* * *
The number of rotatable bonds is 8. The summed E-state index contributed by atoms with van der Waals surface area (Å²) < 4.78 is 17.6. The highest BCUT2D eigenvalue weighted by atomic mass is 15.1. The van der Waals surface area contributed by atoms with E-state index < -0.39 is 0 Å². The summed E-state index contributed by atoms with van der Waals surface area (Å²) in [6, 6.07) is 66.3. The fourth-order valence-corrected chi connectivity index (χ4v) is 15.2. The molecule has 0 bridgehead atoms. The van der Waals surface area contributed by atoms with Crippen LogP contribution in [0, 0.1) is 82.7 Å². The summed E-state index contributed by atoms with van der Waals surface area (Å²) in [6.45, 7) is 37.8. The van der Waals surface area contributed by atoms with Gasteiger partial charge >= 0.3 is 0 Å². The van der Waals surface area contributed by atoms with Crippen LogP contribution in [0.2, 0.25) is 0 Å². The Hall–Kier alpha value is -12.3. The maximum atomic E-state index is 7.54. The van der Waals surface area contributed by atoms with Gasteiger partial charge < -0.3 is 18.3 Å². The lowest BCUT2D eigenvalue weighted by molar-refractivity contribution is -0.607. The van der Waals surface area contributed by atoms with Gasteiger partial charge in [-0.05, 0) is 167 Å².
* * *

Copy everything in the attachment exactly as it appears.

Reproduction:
The number of rotatable bonds is 8. The summed E-state index contributed by atoms with van der Waals surface area (Å²) < 4.78 is 17.6. The highest BCUT2D eigenvalue weighted by atomic mass is 15.1. The van der Waals surface area contributed by atoms with E-state index < -0.39 is 0 Å². The summed E-state index contributed by atoms with van der Waals surface area (Å²) in [6, 6.07) is 66.3. The fourth-order valence-corrected chi connectivity index (χ4v) is 15.2. The molecule has 0 bridgehead atoms. The van der Waals surface area contributed by atoms with Crippen LogP contribution in [0, 0.1) is 82.7 Å². The summed E-state index contributed by atoms with van der Waals surface area (Å²) in [6.45, 7) is 37.8. The van der Waals surface area contributed by atoms with Gasteiger partial charge >= 0.3 is 0 Å². The van der Waals surface area contributed by atoms with Crippen LogP contribution in [0.2, 0.25) is 0 Å². The Hall–Kier alpha value is -12.3. The maximum atomic E-state index is 7.54. The van der Waals surface area contributed by atoms with Gasteiger partial charge < -0.3 is 18.3 Å². The lowest BCUT2D eigenvalue weighted by molar-refractivity contribution is -0.607. The van der Waals surface area contributed by atoms with Gasteiger partial charge in [-0.05, 0) is 167 Å².